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دانلود اپلیکیشن «زیبوک»
این فصل را میتوانید به بهترین شکل و با امکانات عالی در اپلیکیشن «زیبوک» بخوانید
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متن انگلیسی فصل
The Baudelaire orphans copied the puttanesca recipe from the cookbook onto a piece of scrap paper, and Justice Strauss was kind enough to escort them to the market to buy the necessary ingredients. Count Olaf had not left them very much money, but the children were able to buy everything they needed. From a street vendor, they purchased olives after tasting several varieties and choosing their favorites. At a pasta store they selected interestingly shaped noodles and asked the woman running the store the proper amount for thirteen people—the ten people Count Olaf mentioned, and the three of them. Then, at the supermarket, they purchased garlic, which is a sharp-tasting bulbous plant; anchovies, which are small salty fish; capers, which are flower buds of a small shrub and taste marvelous; and tomatoes, which are actually fruits and not vegetables as most people believe. They thought it would be proper to serve dessert, and bought several envelopes of pudding mix. Perhaps, the orphans thought, if they made a delicious meal, Count Olaf might be a bit kinder to them.
“Thank you so much for helping us out today. I don’t know what we would have done without you.”
“You seem like very intelligent people. I dare say you would have thought of something. But it continues to strike me as odd that Count Olaf has asked you to prepare such an enormous meal. Well, here we are. I must go inside and put my own groceries away. I hope you children will come over soon and borrow books from my library.”
“Tomorrow? Could we come over tomorrow?”
“I don’t see why not.”
“I can’t tell you how much we appreciate this.” With their kind parents dead and Count Olaf treating them so abominably, the three children were not used to kindness from adults, and weren’t sure if they were expected to do anything back. “Tomorrow, before we use your library again, Klaus and I would be more than happy to do household chores for you. Sunny isn’t really old enough to work, but I’m sure we could find some way she could help you.”
Justice Strauss smiled at the three children, but her eyes were sad. She reached out a hand and put it on Violet’s hair, and Violet felt more comforted than she had in some time. “That won’t be necessary. You are always welcome in my home.” She turned and went into her home, and after a moment of staring after her, the Baudelaire orphans went into theirs.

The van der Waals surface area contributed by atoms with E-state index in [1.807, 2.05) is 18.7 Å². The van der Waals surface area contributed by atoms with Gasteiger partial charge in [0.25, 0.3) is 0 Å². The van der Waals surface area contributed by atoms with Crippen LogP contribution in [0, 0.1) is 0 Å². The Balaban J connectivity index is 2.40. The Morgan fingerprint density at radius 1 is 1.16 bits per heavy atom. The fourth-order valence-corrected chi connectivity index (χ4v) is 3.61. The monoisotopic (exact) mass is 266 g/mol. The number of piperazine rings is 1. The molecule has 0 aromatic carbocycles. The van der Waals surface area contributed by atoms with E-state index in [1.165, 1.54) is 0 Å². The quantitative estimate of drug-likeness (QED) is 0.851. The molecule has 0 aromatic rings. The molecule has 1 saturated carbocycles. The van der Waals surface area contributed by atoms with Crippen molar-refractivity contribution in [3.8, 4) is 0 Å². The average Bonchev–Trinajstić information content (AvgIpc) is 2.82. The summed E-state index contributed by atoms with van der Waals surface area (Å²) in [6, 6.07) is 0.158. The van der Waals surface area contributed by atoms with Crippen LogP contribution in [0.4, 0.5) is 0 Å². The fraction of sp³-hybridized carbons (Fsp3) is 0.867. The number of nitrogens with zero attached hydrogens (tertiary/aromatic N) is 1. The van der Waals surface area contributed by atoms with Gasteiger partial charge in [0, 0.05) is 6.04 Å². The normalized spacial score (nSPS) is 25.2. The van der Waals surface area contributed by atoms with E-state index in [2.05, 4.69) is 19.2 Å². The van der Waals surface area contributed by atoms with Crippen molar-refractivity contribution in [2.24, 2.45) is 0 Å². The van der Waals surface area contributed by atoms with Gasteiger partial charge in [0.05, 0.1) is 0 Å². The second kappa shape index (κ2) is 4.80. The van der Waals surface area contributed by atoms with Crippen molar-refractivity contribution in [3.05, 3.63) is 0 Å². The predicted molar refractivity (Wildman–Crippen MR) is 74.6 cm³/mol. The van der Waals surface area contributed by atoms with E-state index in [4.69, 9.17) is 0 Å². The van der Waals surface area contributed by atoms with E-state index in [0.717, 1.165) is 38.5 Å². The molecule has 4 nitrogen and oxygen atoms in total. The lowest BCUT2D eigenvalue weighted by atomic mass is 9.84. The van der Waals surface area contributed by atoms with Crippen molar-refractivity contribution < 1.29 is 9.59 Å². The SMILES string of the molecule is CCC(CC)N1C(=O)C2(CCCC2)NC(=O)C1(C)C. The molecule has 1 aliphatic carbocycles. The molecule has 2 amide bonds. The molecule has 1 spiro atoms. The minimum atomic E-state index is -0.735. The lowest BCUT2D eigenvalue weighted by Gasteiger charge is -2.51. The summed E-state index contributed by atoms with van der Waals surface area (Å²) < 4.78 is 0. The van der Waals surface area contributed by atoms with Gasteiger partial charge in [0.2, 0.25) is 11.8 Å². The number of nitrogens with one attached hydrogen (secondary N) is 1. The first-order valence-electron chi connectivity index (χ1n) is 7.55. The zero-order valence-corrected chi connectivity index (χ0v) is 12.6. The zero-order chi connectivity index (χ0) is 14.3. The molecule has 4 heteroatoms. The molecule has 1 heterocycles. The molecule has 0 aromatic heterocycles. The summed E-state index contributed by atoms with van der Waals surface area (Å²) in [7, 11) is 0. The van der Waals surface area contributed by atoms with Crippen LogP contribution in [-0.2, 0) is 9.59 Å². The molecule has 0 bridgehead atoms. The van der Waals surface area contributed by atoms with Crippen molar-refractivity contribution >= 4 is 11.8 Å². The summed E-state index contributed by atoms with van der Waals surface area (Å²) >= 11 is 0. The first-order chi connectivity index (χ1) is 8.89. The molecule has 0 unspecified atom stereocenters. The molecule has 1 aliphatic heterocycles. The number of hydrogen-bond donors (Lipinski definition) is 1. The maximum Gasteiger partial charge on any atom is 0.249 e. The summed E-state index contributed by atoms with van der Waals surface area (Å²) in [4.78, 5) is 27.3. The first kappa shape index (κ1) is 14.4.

For most of the afternoon, Violet, Klaus, and Sunny cooked the puttanesca sauce according to the recipe. Violet roasted the garlic and washed and chopped the anchovies. Klaus peeled the tomatoes and pitted the olives. Sunny banged on a pot with a wooden spoon, singing a rather repetitive song she had written herself. And all three of the children felt less miserable than they had since their arrival at Count Olaf’s. The smell of cooking food is often a calming one, and the kitchen grew cozy as the sauce simmered, a culinary term which means “cooked over low heat.” The three orphans spoke of pleasant memories of their parents and about Justice Strauss, who they agreed was a wonderful neighbor and in whose library they planned to spend a great deal of time. As they talked, they mixed and tasted the chocolate pudding.
Just as they were placing the pudding in the refrigerator to cool, Violet, Klaus, and Sunny heard a loud, booming sound as the front door was flung open, and I’m sure I don’t have to tell you who was home.
“Orphans? Where are you, orphans?”
“In the kitchen, Count Olaf. We’re just finishing dinner.”
“You’d better be. My troupe is right behind me and they are very hungry. Where is the roast beef?”
“We didn’t make roast beef. We made puttanesca sauce.”
“What? No roast beef?”
“You didn’t tell us you wanted roast beef.”
Count Olaf slid toward the children so that he looked even taller than he was. His eyes grew even brighter, and his one eyebrow raised in anger. “In agreeing to adopt you. I have become your father, and as your father I am not someone to be trifled with. I demand that you serve roast beef to myself and my guests.”
“We don’t have any! We made puttanesca sauce!”
“No! No! No!”
Count Olaf looked down at Sunny, who had spoken so suddenly. With an inhuman roar he picked her up in one scraggly hand and raised her so she was staring at him in the eye. Needless to say, Sunny was very frightened and began crying immediately, too scared to even try to bite the hand that held her.
“Put her down immediately, you beast!” Klaus jumped up, trying to rescue Sunny from the grasp of the Count, but he was holding her too high to reach. Count Olaf looked down at Klaus and smiled a terrible, toothy grin, raising the wailing Sunny up even higher in the air. He seemed about to drop her to the floor when there was a large burst of laughter in the next room.
“Olaf! Where’s Olaf?” Count Olaf paused, still holding the wailing Sunny up in the air, as members of his theater troupe walked into the kitchen. Soon they were crowding the room—an assortment of strange-looking characters of all shapes and sizes. There was a bald man with a very long nose, dressed in a long black robe. There were two women who had bright white powder all over their faces, making them look like ghosts. Behind the women was a man with very long and skinny arms, at the end of which were two hooks instead of hands. There was a person who was extremely fat, and who looked like neither a man nor a woman. And behind this person, standing in the doorway, were an assortment of people the children could not see but who promised to be just as frightening.
“Here you are, Olaf. What in the world are you doing?”
“I’m just disciplining these orphans. I asked them to make dinner, and all they have made is some disgusting sauce.”
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